Libya's army has given militias and armed groups 48 hours to leave military compounds, state property and properties of members of the former regime in Tripoli and surrounding areas, the official LANA news agency said on Sunday.
The announcement came after the Islamist Ansar al-Sharia militia was swept out of its bases in the eastern city of Benghazi on Friday in a surge of anger against the armed groups that still control large parts of Libya more than a year after the overthrow of Moammar Gadhafi.
Omar Turbi, a California-based analyst of Libya, told regional news channel Al Jazeera that the "demonstrations ... were a clear indication that the majority of the Libyan people are not in favor of extremism".
The army ordered "all individuals and armed groups occupying military compounds, public buildings or property belonging to members of the former regime to evacuate these sites within 48 hours", threatening to use force if the groups did not comply, LANA said.
U.S. officials praise the Libyan government for its response to the attack on the American consulate, but they're more critical of the Egyptian response to violent protests at the U.S. Embassy in Cairo. NBC's Ayman Mohyeldin reports.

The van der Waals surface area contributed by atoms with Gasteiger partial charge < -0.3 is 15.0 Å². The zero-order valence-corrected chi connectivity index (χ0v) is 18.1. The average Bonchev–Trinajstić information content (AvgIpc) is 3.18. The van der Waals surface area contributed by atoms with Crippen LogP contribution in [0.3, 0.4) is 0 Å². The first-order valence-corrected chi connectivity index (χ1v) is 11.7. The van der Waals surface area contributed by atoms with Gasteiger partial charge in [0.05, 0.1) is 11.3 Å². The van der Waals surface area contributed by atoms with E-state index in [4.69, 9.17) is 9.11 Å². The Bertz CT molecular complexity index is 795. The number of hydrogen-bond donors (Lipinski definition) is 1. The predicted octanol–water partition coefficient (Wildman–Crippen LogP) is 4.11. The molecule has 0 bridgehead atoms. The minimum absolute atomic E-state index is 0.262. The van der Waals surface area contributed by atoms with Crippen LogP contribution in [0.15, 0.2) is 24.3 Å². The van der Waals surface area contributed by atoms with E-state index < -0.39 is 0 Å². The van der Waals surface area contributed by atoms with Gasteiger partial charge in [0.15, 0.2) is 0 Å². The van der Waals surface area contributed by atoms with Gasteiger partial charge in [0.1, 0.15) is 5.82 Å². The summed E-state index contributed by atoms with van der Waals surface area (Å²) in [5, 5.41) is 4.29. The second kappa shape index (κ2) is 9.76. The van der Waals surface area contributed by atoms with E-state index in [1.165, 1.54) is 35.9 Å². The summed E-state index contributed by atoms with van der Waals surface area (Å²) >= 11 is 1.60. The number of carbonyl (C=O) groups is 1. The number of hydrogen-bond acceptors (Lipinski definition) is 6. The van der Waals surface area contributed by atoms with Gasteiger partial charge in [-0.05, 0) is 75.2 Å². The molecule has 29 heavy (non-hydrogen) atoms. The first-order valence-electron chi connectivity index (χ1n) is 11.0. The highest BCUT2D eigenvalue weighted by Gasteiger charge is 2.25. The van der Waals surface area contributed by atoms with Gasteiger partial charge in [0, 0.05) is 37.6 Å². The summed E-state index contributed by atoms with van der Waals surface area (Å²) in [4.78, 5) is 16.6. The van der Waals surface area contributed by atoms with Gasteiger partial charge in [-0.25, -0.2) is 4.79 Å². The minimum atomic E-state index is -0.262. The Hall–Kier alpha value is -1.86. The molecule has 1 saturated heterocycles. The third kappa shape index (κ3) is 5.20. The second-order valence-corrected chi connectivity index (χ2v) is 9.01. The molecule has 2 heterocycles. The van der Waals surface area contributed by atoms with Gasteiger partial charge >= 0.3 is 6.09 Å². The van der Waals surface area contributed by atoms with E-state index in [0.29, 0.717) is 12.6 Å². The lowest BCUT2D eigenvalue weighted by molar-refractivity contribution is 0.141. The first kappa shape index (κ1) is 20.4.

It added that the army had already dislodged a militia from a military complex on the highway leading to Tripoli's international airport on Sunday. It did not name the militia but said the army had arrested its members and seized its weapons.
Friday's invasion of Ansar al-Sharia's compounds, which met little resistance, appeared to be part of a sweep of militia bases by police, troops and activists following a large demonstration against militia units in Benghazi on Friday.
On Saturday, two Islamist militias in the eastern town of Derna, long seen as an Islamist stronghold, announced they were disbanding and evacuating their compounds.
Libya's new rulers have struggled to impose their authority on the myriad of armed groups that have so far refused to lay down their arms, and in fact rely on many of them to provide security.
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